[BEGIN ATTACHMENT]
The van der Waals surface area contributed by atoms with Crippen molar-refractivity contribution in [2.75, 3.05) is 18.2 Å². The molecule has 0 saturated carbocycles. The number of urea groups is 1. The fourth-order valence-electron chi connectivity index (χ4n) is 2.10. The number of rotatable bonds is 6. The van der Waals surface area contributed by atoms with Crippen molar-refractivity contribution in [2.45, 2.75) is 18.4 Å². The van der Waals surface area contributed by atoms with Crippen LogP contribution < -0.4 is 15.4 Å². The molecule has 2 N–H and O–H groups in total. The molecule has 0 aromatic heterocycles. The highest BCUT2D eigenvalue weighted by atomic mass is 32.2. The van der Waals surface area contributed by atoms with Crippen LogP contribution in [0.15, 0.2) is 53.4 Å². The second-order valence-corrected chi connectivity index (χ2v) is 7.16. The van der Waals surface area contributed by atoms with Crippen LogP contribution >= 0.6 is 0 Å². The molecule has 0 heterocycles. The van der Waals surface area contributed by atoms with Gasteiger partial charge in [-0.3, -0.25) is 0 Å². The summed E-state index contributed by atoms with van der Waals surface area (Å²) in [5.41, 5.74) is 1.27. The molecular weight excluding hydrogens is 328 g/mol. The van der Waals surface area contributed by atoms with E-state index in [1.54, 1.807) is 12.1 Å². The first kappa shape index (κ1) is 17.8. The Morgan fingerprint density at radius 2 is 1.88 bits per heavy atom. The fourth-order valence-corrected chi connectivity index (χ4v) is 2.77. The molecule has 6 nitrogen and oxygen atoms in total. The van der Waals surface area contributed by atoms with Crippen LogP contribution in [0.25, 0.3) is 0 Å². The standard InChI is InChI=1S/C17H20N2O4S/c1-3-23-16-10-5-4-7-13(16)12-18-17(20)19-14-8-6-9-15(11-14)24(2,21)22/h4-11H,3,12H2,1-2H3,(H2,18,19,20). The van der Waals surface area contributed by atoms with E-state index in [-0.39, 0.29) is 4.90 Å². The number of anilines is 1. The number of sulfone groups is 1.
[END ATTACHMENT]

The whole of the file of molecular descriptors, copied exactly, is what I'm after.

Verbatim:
The van der Waals surface area contributed by atoms with Crippen molar-refractivity contribution in [2.75, 3.05) is 18.2 Å². The molecule has 0 saturated carbocycles. The number of urea groups is 1. The fourth-order valence-electron chi connectivity index (χ4n) is 2.10. The number of rotatable bonds is 6. The van der Waals surface area contributed by atoms with Crippen molar-refractivity contribution in [2.45, 2.75) is 18.4 Å². The van der Waals surface area contributed by atoms with Crippen LogP contribution < -0.4 is 15.4 Å². The molecule has 2 N–H and O–H groups in total. The molecule has 0 aromatic heterocycles. The highest BCUT2D eigenvalue weighted by atomic mass is 32.2. The van der Waals surface area contributed by atoms with Crippen LogP contribution in [0.15, 0.2) is 53.4 Å². The second-order valence-corrected chi connectivity index (χ2v) is 7.16. The van der Waals surface area contributed by atoms with Crippen LogP contribution >= 0.6 is 0 Å². The molecule has 0 heterocycles. The van der Waals surface area contributed by atoms with Gasteiger partial charge in [-0.3, -0.25) is 0 Å². The summed E-state index contributed by atoms with van der Waals surface area (Å²) in [5.41, 5.74) is 1.27. The molecular weight excluding hydrogens is 328 g/mol. The van der Waals surface area contributed by atoms with E-state index in [1.54, 1.807) is 12.1 Å². The first kappa shape index (κ1) is 17.8. The Morgan fingerprint density at radius 2 is 1.88 bits per heavy atom. The fourth-order valence-corrected chi connectivity index (χ4v) is 2.77. The molecule has 6 nitrogen and oxygen atoms in total. The van der Waals surface area contributed by atoms with Crippen LogP contribution in [0.25, 0.3) is 0 Å². The standard InChI is InChI=1S/C17H20N2O4S/c1-3-23-16-10-5-4-7-13(16)12-18-17(20)19-14-8-6-9-15(11-14)24(2,21)22/h4-11H,3,12H2,1-2H3,(H2,18,19,20). The van der Waals surface area contributed by atoms with E-state index in [-0.39, 0.29) is 4.90 Å². The number of anilines is 1. The number of sulfone groups is 1.